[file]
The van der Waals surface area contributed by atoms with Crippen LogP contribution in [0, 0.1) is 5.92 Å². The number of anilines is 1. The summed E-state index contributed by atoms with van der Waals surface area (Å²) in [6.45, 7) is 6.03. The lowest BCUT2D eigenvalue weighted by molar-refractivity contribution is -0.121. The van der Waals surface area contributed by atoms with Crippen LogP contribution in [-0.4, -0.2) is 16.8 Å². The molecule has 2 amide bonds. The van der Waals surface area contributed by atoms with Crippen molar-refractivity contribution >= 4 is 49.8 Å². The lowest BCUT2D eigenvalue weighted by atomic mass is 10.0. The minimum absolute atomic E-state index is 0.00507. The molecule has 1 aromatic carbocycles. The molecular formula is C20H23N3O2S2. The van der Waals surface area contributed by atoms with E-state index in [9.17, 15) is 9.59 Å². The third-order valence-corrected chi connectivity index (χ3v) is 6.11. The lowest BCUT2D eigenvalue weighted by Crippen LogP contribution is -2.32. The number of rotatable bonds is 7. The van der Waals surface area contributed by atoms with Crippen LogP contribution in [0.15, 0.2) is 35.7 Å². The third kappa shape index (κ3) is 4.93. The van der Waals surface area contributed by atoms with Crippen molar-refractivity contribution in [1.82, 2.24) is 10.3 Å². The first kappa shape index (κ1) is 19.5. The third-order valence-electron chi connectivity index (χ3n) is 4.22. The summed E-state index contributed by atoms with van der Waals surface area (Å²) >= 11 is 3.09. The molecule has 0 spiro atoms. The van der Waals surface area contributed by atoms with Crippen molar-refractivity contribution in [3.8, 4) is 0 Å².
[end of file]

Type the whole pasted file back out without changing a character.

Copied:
The van der Waals surface area contributed by atoms with Crippen LogP contribution in [0, 0.1) is 5.92 Å². The number of anilines is 1. The summed E-state index contributed by atoms with van der Waals surface area (Å²) in [6.45, 7) is 6.03. The lowest BCUT2D eigenvalue weighted by molar-refractivity contribution is -0.121. The van der Waals surface area contributed by atoms with Crippen LogP contribution in [-0.4, -0.2) is 16.8 Å². The molecule has 2 amide bonds. The van der Waals surface area contributed by atoms with Crippen molar-refractivity contribution >= 4 is 49.8 Å². The lowest BCUT2D eigenvalue weighted by atomic mass is 10.0. The minimum absolute atomic E-state index is 0.00507. The molecule has 1 aromatic carbocycles. The molecular formula is C20H23N3O2S2. The van der Waals surface area contributed by atoms with E-state index in [9.17, 15) is 9.59 Å². The third-order valence-corrected chi connectivity index (χ3v) is 6.11. The lowest BCUT2D eigenvalue weighted by Crippen LogP contribution is -2.32. The number of rotatable bonds is 7. The van der Waals surface area contributed by atoms with Crippen LogP contribution in [0.15, 0.2) is 35.7 Å². The third kappa shape index (κ3) is 4.93. The van der Waals surface area contributed by atoms with Crippen molar-refractivity contribution in [1.82, 2.24) is 10.3 Å². The first kappa shape index (κ1) is 19.5. The third-order valence-electron chi connectivity index (χ3n) is 4.22. The summed E-state index contributed by atoms with van der Waals surface area (Å²) >= 11 is 3.09. The molecule has 0 spiro atoms. The van der Waals surface area contributed by atoms with Crippen molar-refractivity contribution in [3.8, 4) is 0 Å².